There are many other questions that you can ask yourself or summarize.   Area’s to consider in your post race summary include, nutrition strategy, negative split accomplishment, any injuries, clothing (what did you wear, was it appropriate for the conditions), how did you get your mind to not go into the “marathon shuffle”.  It’s important to reflect on your accomplishment and in the future make changes if necessary.  For those of you who set PR’s then write down exactly what you did and repeat it again for your next race!

Wayne Kurtz is founder of and Endurance Racing Report,  he has a lifelong passion for racing in various endurance sport races throughout the world. He is also the author of: ‘Beyond the Iron, a training guide for ultra-distance triathlons.’

Saturday, June 11, 2011

Relax, Recharge

Runners who sweat every detail of a workout—pace, distance, effort—may not think twice about a "recovery day" on their training program. After all, rest is easy, right? But while some people are more than happy to take a day on the couch, others can't resist going for a bike ride or even a light three-mile jog. Which is best?

"Recovery days make your training count because your body makes fitness gains while you're at rest," says Brian Glotzbach, head coach of Personal Best Marathon Coaching in Denver. "If you don't give your body the chance to rebuild, you can't maximize those gains—and certain activities at certain times allow for better recovery."

Choosing what to do on your easy day to balance out your hard efforts is key to realizing your full potential. But as with any training principle, your own best formula depends on a range of factors including your fitness level, age, and work/life demands. For most runners, however, the following recovery guidelines will help you get the kind of rest you need to get the most out of tough workouts.


"Easy runs let your muscles recover while improving your biomechanical efficiency, which translates into improved running form," says Ruth England, a coach for Rogue Training Systems in Austin, Texas. The key is to make them short enough and slow enough. England recommends going one-third to one-half the distance of your longest runs and slower than you normally run. "Start out glacially slow for five to 10 minutes," says England. "Your breathing should be light and your speed up to two minutes per mile slower than race pace."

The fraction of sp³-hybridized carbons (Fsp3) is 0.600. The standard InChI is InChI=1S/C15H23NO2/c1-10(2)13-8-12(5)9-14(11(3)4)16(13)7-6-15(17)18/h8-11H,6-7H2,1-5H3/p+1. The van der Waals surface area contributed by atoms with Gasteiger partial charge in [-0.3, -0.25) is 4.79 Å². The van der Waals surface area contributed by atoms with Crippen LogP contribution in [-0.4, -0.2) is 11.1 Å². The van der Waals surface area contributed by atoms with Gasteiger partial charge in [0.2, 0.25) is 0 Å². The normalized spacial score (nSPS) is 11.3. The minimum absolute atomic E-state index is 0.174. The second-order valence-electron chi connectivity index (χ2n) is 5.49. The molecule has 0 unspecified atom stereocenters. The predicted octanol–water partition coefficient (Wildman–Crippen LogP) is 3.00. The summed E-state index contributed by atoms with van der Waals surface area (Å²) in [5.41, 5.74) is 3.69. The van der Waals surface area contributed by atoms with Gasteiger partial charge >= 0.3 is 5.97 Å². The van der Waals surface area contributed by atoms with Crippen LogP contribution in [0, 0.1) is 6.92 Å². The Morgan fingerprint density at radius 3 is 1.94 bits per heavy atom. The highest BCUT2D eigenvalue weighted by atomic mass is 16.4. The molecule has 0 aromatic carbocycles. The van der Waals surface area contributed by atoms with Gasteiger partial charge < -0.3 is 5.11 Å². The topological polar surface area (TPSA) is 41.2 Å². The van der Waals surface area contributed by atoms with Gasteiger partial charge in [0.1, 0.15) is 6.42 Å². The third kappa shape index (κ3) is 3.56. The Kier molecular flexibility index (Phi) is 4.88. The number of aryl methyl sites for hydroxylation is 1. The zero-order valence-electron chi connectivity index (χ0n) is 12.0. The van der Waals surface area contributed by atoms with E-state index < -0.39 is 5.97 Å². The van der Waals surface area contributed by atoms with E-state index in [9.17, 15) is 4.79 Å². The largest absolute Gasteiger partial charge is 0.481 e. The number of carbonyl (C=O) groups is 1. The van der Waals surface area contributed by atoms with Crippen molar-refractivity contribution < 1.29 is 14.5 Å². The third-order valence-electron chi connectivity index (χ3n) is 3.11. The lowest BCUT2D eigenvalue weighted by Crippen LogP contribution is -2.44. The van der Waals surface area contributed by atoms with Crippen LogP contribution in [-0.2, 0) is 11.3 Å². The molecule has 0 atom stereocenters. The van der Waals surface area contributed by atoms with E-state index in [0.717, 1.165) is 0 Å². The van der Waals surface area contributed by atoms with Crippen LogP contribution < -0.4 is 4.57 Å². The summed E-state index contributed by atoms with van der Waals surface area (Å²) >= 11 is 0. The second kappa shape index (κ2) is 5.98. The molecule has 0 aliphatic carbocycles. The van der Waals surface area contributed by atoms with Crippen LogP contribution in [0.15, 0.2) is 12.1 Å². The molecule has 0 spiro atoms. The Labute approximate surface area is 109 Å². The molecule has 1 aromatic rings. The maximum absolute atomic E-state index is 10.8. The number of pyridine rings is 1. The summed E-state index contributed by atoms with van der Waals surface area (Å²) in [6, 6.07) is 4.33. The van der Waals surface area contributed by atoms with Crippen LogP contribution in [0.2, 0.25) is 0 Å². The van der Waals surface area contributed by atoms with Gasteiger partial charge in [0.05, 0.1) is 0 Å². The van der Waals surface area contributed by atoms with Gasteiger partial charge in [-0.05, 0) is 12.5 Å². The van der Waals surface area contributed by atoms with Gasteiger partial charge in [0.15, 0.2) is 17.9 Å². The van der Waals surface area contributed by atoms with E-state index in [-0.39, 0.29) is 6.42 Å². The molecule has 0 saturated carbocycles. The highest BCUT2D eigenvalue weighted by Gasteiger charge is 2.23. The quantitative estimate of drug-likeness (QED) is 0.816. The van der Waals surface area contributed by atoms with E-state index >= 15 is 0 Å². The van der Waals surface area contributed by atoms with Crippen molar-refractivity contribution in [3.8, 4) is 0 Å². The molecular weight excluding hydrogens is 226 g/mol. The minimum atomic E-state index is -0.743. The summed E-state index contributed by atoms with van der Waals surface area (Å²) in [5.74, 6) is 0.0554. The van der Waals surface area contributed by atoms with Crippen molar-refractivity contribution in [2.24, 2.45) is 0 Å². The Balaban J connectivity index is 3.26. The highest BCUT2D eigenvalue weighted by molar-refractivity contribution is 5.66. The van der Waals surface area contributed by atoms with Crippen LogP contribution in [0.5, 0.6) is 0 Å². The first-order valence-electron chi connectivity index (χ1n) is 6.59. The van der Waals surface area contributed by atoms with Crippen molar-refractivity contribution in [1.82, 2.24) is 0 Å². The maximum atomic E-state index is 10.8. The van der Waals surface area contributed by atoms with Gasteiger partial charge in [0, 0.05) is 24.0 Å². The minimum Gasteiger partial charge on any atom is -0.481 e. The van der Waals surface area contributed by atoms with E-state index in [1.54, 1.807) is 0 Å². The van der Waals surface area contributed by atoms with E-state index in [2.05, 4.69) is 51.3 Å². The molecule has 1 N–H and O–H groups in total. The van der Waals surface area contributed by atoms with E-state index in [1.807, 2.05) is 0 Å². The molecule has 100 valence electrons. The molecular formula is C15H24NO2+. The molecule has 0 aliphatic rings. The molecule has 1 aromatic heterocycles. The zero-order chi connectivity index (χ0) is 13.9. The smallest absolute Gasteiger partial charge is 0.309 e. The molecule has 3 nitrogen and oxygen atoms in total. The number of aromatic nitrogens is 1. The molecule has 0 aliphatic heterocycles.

DO IT The day after a tempo run, speed workout, or hill repeats


Cycling, swimming, and hitting the elliptical or rowing machines are all good, low-impact ways to hasten the removal of waste products that cause soreness, while correcting muscular imbalances caused by running. However, if your goal is recovery, you shouldn't cross-train for too long or go too hard, says Jim MacWhinnie, a running coach and personal trainer for Core Dynamics in Water Mill, New York. Limit your sessions to 30 to 60 minutes (a bit longer if cycling a flat route). Your heart rate should be elevated, but your breathing shouldn't be labored.
DO IT Whenever you're feeling slightly fatigued or sore, especially the day after a long run or speed workout


Strength training gives your legs a much-needed break from pounding the pavement and improves your whole-body strength. "More powerful muscles can improve the efficiency of your stride, making you a better runner," says MacWhinnie. "A strong upper body keeps your form from deteriorating and helps you power up hills, while a strong core and lower body absorbs shock better, which can protect you from injury." Maximize your workout time by choosing exercises that work multiple muscle groups at once, such as squats, lunges, push-ups, chin-ups, step-ups, and bent-over rows. Start with two to three sets of six to 12 reps of each exercise. Your muscles should be fatigued by the last rep.
DO IT The day after running hill repeats or a tempo run

No yoga, no short walks, no pick-up soccer games with the kids (if you can avoid it). "I even tell my runners to take the elevator instead of the stairs," says England. "A day off from activity can be hard for overachievers who think they have to be progressing every single day. But in fact, the training principle of 'super-compensation' suggests that a full day off gives you a bounce in performance. It also gives you a mental break from training."
DO IT Once a week. The day after your long run is ideal, but any day you're feeling out of gas works.

The Easy Plan

HOW YOU PREPARE for and recover from key workouts helps you get the most out of them. Here's what to do before and after your quality days.

Day Before: Cross-train or total rest
Day After: Cross-train or total rest

Day Before: Cross-train or easy run
Day After: Cross-train, easy run, or total rest